Development and Validation of Objective and Quantitative Eye Tracking-Based Measures of Autism Risk and Symptom Levels. Journal of the American Academy of Child and Adolescent Psychiatry Frazier, T. W., Klingemier, E. W., Parikh, S., Speer, L., Strauss, M. S., Eng, C., Hardan, A. Y., Youngstrom, E. A. 2018; 57 (11): 858–66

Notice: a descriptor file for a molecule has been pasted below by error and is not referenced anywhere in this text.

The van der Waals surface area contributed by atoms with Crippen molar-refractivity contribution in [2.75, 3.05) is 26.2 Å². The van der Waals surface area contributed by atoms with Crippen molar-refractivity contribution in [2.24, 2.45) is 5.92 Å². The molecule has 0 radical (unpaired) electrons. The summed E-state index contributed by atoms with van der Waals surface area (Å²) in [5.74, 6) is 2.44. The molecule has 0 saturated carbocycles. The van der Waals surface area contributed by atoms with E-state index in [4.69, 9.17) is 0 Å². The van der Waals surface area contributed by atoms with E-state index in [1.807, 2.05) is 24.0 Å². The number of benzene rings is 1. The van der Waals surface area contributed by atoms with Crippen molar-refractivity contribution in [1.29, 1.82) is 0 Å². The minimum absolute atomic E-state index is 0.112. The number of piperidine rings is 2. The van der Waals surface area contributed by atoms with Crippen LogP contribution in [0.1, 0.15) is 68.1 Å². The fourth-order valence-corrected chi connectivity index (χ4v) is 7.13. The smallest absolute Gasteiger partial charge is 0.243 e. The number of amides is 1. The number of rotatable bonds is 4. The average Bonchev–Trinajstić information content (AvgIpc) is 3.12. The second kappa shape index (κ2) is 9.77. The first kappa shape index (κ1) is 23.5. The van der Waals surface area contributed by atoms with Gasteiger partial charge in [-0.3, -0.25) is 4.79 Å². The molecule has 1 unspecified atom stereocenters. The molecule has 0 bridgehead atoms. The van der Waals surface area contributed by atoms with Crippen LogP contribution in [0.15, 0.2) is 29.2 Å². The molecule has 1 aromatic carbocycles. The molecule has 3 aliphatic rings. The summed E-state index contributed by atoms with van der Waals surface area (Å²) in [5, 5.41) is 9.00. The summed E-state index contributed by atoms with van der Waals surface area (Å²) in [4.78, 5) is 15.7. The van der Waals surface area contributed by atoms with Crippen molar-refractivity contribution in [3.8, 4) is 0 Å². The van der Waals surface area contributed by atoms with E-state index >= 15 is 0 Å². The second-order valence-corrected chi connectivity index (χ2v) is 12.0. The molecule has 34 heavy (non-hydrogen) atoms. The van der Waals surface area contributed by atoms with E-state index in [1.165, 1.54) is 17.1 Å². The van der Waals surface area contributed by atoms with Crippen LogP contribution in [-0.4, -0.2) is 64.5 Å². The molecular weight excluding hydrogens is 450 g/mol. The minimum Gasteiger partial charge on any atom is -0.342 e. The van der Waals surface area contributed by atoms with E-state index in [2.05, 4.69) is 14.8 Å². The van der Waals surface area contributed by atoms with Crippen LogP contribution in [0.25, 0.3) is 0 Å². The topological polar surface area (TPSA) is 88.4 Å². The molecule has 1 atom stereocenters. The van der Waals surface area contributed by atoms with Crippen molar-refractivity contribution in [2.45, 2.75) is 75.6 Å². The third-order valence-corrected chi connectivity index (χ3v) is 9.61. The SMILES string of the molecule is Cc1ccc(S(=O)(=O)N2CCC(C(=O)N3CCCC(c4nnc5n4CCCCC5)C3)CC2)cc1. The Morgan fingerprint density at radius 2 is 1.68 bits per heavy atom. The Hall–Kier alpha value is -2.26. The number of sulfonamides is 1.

OBJECTIVE: The primary aim of this study was to develop and validate eye tracking-based measures for estimating autism spectrum disorder (ASD) risk and quantifying autism symptom levels.METHOD: Eye tracking data were collected from youth during an initial evaluation visit, with administrators blinded to all clinical information. Consensus diagnoses were given by the multidisciplinary team. Participants viewed a 5-minute video that included 44 dynamic stimuli from 7 distinct paradigms while gaze was recorded. Gaze metrics were computed for temporally defined regions of interest. Autism risk and symptom indices aggregated gaze measures showing significant bivariate relationships with ASD diagnosis and Autism Diagnostic Observation Schedule, Second Edition (ADOS-2) symptom severity levels in a training sample (75%, n= 150). Receiver operating characteristic curve analysis and nonparametric correlations were used to cross-validate findings in a test sample (25%; n= 51).RESULTS: Most children (n= 201, 92%) completed a valid eye tracking assessment (ages 1.6-17.6; 80% male; ASD n= 91, non-ASD n= 110). In the test subsample, the autism risk index had high accuracy for ASD diagnosis (area under the curve [AUC]= 0.86, 95% CI=0.75-0.95), whereas the autism symptom index was strongly associated with ADOS-2 total severity scores (r= 0.41, p< .001). Validity was not substantively attenuated after adjustment for language, nonverbal cognitive ability, or other psychopathology symptoms (r= 0.40-0.67, p > .001).CONCLUSION: Eye tracking measures appear to be useful quantitative, objective measures of ASD risk and autism symptom levels. If independently replicated and scaled for clinical use, eye tracking-based measures could be used to inform clinical judgment regarding ASD identification and to track autism symptom levels.

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